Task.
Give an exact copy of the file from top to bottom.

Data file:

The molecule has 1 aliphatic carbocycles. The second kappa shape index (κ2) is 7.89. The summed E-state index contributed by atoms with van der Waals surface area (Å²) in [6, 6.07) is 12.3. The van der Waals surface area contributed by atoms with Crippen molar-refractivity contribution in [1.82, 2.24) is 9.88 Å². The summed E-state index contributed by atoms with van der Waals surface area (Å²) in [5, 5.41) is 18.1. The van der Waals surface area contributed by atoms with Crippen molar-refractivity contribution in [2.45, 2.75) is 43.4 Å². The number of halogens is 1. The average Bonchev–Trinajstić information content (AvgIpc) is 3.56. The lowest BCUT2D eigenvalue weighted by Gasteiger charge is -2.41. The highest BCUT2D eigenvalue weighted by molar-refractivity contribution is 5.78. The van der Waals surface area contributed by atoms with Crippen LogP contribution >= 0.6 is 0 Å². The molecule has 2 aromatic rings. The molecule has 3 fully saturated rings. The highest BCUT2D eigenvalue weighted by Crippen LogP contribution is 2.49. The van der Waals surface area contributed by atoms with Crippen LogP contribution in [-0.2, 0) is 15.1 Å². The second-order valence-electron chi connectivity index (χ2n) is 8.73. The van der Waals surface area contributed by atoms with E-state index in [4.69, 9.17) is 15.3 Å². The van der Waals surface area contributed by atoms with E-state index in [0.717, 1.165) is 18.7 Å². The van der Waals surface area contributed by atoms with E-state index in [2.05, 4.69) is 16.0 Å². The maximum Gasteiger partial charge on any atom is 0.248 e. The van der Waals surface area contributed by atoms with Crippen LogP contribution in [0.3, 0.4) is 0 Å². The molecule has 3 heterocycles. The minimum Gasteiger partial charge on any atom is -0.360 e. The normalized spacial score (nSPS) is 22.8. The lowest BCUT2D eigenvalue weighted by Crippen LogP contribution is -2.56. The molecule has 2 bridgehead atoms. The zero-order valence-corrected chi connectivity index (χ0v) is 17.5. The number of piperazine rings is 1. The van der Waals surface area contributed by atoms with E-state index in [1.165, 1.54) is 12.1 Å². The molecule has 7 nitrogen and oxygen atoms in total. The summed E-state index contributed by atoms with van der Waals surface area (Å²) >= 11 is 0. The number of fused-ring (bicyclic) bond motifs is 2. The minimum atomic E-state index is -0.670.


The molecule has 1 aliphatic carbocycles. The second kappa shape index (κ2) is 7.89. The summed E-state index contributed by atoms with van der Waals surface area (Å²) in [6, 6.07) is 12.3. The van der Waals surface area contributed by atoms with Crippen molar-refractivity contribution in [1.82, 2.24) is 9.88 Å². The summed E-state index contributed by atoms with van der Waals surface area (Å²) in [5, 5.41) is 18.1. The van der Waals surface area contributed by atoms with Crippen molar-refractivity contribution in [2.45, 2.75) is 43.4 Å². The number of halogens is 1. The average Bonchev–Trinajstić information content (AvgIpc) is 3.56. The lowest BCUT2D eigenvalue weighted by Gasteiger charge is -2.41. The highest BCUT2D eigenvalue weighted by molar-refractivity contribution is 5.78. The van der Waals surface area contributed by atoms with Crippen LogP contribution >= 0.6 is 0 Å². The molecule has 2 aromatic rings. The molecule has 3 fully saturated rings. The highest BCUT2D eigenvalue weighted by Crippen LogP contribution is 2.49. The van der Waals surface area contributed by atoms with Crippen LogP contribution in [-0.2, 0) is 15.1 Å². The second-order valence-electron chi connectivity index (χ2n) is 8.73. The van der Waals surface area contributed by atoms with E-state index in [4.69, 9.17) is 15.3 Å². The van der Waals surface area contributed by atoms with E-state index in [0.717, 1.165) is 18.7 Å². The van der Waals surface area contributed by atoms with E-state index in [2.05, 4.69) is 16.0 Å². The maximum Gasteiger partial charge on any atom is 0.248 e. The van der Waals surface area contributed by atoms with Crippen LogP contribution in [0.3, 0.4) is 0 Å². The molecule has 3 heterocycles. The minimum Gasteiger partial charge on any atom is -0.360 e. The normalized spacial score (nSPS) is 22.8. The lowest BCUT2D eigenvalue weighted by Crippen LogP contribution is -2.56. The molecule has 2 bridgehead atoms. The zero-order valence-corrected chi connectivity index (χ0v) is 17.5. The number of piperazine rings is 1. The van der Waals surface area contributed by atoms with E-state index in [1.165, 1.54) is 12.1 Å². The molecule has 7 nitrogen and oxygen atoms in total. The summed E-state index contributed by atoms with van der Waals surface area (Å²) >= 11 is 0. The number of fused-ring (bicyclic) bond motifs is 2. The minimum atomic E-state index is -0.670.